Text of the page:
Merge your libraries

Hi guys,

Don’t you think it’s time to consider to merge your great open source libraries into a single repository ?
macoslib is the absolute reference for Mac OS.
So, let’s begin to build the one for iOS…

[quote=176771:@Martinho Dos Santos]Hi guys,

Don’t you think it’s time to consider to merge your great open source libraries into a single repository ?
macoslib is the absolute reference for Mac OS.
So, let’s begin to build the one for iOS…[/quote]

MacOSLib has been around for a great deal longer.

Xojo iOS is very young and far from perfectly stable. A merge of libraries is premature, until it is stable.

Besides, each one of our iOS declare gurus needs to work on his own project to enjoy the discovery, and his achievements are the rewards. We all benefit from a friendly competition.

Yes, keep them apart!
Please don’t make a general library!

From what I see, the libraries in development use a multitude of different approaches, each with its own benefits and drawbacks. So, as long as they don’t conflict with each other, there is some sense in building different ones. Just need one piece like location services? Insert one of Antonio’s snippets or a plug-in. Want full feature access? Take one of the libraries.

From my point of view, those working on libraries are vividly cooperating. I don’t mind someone taking something from my library to include in his, and I do look into the other libraries to get inspration and helpful hints. As they are all different in structure, we cannot exchange the code (or compile it into one) completely, but I would say it is indeed a very friendly, cooperating competition like Michel said.

There is one huge issue with having all these separate libraries. At the rate things are going, conflicts are going to arise that end users are not going to be able to resolve.

To avoid duplicating code, you really need to duplicate the iOS library hierarchy. If everyone creates their own NSObject class, there is a high potential for no ones libs to work together.

I think the most frequent problems will be those with conflicting global methods and constants. Hiding a constant like “UIKit” in a framework would mean a lot of typing, so laziness makes one put this global which the compiler won’t like when it finds several of them. Mabe we could establish a common global module that is shared between all those implementations. UIKit and the NSStringfrom/to Foundation calls come to mind.

About conflicting core objects: This would make snippets like Antontio’s impossible. But on the other hand, keeping track of ownership clearly needs inhertited class structures. As long as the libraries know what they created, they should be able to cooperate, but I wouldn’t know how to implement such a structure into the controls-on-demand idea behind Antonio’s code. But enforcing the user to install a complete lib when he just needs one addition … Well, I’m think you’re right: There will be situations when the user has alternatives but cannot use all at once. And Christian’s advice on using unqiue classnames is clearly a very good one.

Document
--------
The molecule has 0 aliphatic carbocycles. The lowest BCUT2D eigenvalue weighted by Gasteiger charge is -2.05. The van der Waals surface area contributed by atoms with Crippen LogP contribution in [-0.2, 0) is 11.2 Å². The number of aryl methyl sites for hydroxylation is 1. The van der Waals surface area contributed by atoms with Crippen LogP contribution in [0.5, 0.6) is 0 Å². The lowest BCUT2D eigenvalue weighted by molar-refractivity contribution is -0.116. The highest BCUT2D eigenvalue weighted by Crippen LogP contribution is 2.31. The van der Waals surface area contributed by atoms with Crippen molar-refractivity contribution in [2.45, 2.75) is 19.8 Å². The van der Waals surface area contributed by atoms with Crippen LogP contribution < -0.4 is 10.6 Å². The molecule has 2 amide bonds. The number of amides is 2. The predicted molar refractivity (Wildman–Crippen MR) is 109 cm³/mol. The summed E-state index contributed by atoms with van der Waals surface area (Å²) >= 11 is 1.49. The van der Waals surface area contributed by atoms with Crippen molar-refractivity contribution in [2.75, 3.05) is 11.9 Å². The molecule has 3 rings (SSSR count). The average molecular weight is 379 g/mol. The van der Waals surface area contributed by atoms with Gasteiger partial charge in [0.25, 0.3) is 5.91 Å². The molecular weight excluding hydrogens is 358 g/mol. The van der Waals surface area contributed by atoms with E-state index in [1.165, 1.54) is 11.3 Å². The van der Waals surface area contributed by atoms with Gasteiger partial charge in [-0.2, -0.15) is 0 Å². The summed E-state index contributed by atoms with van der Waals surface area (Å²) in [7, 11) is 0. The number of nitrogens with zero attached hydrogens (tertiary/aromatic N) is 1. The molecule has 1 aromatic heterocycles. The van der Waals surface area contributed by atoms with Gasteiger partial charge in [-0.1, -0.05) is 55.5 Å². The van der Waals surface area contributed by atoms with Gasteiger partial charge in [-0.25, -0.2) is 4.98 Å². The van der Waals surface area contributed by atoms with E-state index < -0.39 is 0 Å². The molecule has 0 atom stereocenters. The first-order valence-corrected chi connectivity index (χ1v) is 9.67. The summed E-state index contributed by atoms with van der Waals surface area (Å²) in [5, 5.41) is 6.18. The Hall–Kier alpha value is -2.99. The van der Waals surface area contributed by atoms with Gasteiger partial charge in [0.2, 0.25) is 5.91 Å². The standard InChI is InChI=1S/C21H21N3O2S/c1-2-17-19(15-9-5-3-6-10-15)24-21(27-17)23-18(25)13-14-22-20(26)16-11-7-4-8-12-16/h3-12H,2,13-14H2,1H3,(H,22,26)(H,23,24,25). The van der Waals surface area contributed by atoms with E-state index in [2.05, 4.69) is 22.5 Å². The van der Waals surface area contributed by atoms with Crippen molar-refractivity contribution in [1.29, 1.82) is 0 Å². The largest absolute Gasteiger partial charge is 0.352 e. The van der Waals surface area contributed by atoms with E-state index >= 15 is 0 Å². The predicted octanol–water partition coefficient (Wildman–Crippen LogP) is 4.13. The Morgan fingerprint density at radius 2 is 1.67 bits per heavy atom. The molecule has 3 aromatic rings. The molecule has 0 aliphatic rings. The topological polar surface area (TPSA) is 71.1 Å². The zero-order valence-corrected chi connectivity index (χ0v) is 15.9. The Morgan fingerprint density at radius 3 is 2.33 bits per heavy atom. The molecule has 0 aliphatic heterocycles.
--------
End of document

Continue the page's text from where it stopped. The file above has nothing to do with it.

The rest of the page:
I’d prefer an “official” Xojo library.

MacOSLib started when ? 2007 or so ? Xojo iOS was released only last January. Libraries created during beta and early release are showing some issues with the next release currently in Beta, mostly due to 64 bit.

Besides, as Ulrich pointed out, every developer has his own approach, and every library has it’s own advantages and possible bad sides.

Until the smoke clears in the nescent Xojo iOS world, I think it is a real asset to have different developers working on enriching that environment. Already, it has produced amazing results, and even a great commercial product.

I think Christian is right, it should not be too difficult to suffix methods names, or like Ulrich suggested, to come up with a common library.

Incidentally, common libraries are not immune fro possible issues : I recently discovered in the Windows Functionality Suite a plethora of SendMessage methods, with each different ways of calling the framework, that can cause conflicts.

Also, the example of MacOSLib and its HUGE set of modules that one has to dump all at once in a project has to compare with the possibility to pick and choose plugins in MBS, or simply use snippets.

I am not sure the existence of a centralized library would alleviate all possible conflicts. For the time being, I would rather see as many new controls and methods as possible, rather than a more limited unique source.